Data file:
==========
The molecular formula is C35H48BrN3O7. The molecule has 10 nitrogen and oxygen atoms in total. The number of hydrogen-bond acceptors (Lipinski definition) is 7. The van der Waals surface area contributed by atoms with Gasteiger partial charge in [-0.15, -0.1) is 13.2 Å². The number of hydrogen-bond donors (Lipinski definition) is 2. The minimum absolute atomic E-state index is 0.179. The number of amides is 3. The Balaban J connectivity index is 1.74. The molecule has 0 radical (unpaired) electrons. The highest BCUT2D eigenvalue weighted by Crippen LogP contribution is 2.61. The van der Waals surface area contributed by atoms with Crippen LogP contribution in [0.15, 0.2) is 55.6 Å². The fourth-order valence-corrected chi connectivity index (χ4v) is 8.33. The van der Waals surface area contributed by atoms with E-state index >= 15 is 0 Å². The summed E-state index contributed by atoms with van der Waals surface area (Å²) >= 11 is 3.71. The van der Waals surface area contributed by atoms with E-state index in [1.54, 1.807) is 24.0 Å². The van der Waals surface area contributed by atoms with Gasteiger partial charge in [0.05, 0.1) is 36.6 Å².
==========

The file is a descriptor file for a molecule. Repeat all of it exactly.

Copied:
The molecular formula is C35H48BrN3O7. The molecule has 10 nitrogen and oxygen atoms in total. The number of hydrogen-bond acceptors (Lipinski definition) is 7. The van der Waals surface area contributed by atoms with Gasteiger partial charge in [-0.15, -0.1) is 13.2 Å². The number of hydrogen-bond donors (Lipinski definition) is 2. The minimum absolute atomic E-state index is 0.179. The number of amides is 3. The Balaban J connectivity index is 1.74. The molecule has 0 radical (unpaired) electrons. The highest BCUT2D eigenvalue weighted by Crippen LogP contribution is 2.61. The van der Waals surface area contributed by atoms with Crippen LogP contribution in [0.15, 0.2) is 55.6 Å². The fourth-order valence-corrected chi connectivity index (χ4v) is 8.33. The van der Waals surface area contributed by atoms with E-state index >= 15 is 0 Å². The summed E-state index contributed by atoms with van der Waals surface area (Å²) >= 11 is 3.71. The van der Waals surface area contributed by atoms with E-state index in [1.54, 1.807) is 24.0 Å². The van der Waals surface area contributed by atoms with Gasteiger partial charge in [0.05, 0.1) is 36.6 Å².